loading page

Evaluation of the renin-angiotensin-aldosterone system and neuroendocrine stress axis in COVID-19 suspicious outpatients tested for SARS-CoV2 RT-PCR referred to 16-hour comprehensive health centers in Abadan County: A cross-sectional case-control study
  • +4
  • Mahshid Naghashpour,
  • Maryam Adelipour,
  • Sara Mobarak,
  • Maghsud Piri,
  • Maryam Seyedtabib,
  • Fatemeh Maghsoudi,
  • Sahar Golabi
Mahshid Naghashpour
Abadan University of Medical Sciences
Author Profile
Maryam Adelipour
Ahvaz Jondishapour University of Medical Sciences
Author Profile
Sara Mobarak
Author Profile
Maghsud Piri
Abadan University of Medical Sciences
Author Profile
Maryam Seyedtabib
Ahvaz Jondishapour University of Medical Sciences
Author Profile
Fatemeh Maghsoudi
Abadan University of Medical Sciences
Author Profile
Sahar Golabi
Author Profile

Abstract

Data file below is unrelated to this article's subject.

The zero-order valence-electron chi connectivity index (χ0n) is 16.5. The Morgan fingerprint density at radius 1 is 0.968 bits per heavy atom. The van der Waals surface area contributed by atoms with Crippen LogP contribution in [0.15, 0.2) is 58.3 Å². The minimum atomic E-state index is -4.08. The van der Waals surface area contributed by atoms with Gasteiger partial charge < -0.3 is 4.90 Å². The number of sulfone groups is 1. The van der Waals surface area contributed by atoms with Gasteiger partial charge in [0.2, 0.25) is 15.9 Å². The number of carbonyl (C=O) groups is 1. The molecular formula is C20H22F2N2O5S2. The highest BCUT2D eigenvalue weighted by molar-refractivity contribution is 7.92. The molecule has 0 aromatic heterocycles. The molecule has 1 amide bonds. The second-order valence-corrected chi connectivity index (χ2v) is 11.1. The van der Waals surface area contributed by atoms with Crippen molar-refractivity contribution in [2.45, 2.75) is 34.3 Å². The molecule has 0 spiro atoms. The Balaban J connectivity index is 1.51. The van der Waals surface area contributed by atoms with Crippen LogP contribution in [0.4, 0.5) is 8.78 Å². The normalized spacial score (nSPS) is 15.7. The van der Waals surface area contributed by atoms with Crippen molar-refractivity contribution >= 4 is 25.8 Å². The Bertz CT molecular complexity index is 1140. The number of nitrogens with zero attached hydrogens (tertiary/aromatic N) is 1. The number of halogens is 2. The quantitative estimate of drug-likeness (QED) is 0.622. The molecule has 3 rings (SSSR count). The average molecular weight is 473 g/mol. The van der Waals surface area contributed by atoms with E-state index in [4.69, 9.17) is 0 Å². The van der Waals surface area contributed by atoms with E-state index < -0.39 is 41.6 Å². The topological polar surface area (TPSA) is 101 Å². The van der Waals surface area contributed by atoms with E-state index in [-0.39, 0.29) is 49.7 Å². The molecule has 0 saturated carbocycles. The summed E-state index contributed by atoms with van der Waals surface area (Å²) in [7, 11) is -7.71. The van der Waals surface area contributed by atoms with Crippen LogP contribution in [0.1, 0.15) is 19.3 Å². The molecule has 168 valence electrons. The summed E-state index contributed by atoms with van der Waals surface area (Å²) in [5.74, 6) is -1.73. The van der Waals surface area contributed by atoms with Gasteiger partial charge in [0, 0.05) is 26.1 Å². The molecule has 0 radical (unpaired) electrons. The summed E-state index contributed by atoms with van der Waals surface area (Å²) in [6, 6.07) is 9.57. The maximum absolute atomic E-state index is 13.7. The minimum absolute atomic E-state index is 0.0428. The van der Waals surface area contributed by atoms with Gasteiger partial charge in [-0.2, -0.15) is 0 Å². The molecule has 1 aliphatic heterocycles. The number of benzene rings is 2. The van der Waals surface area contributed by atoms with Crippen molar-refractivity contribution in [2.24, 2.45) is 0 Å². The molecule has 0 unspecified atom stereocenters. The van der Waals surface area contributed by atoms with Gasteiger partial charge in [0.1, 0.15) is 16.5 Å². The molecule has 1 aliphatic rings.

RAAS could play a substantial role in the pathophysiology of COVID-19. Also, the dynamics of the HPA axis may have changed in COVID-19. So, we aimed to assess RAAS and the HPA axis in COVID-19 suspicious outpatients referred to 16-hour comprehensive health centers in Abadan. Demographic and clinical data were collected. Serum cortisol and aldosterone measurements and blood grouping were done. Clinical symptoms of the positive PCR group were followed up on for four weeks. SPO2 was significantly lower in the positive PCR group, but the respiratory rate was significantly higher (P= 0.03 and P=0.001, respectively). Outpatients with the O blood group showed higher levels of cortisol in comparison to those with A and AB blood groups (P= 0.003 and P= 0.03 respectively) in the positive PCR group. Negative PCR individuals with the AB blood type had significantly higher levels of cortisol compared with those who had A (P= 0.02) and O (P=0.03) blood types. We saw significantly higher levels of aldosterone in males of the negative PCR group in comparison with females (P= 0.05). Cortisol (OR= 0.937, P= 0.033) and aldosterone (OR= 1.005, P= 0.020) levels had a decreasing and increasing effect on the chances of respiratory symptoms occurring over time, respectively. Also, over time, women were twice as likely as men to develop neurologic symptoms (OR= 0.530, P= 0.015). Cortisol and aldosterone are associated with the chance of respiratory symptoms occurring over time. However, the levels of these two markers do not seem to be related to the lower grades of COVID-19.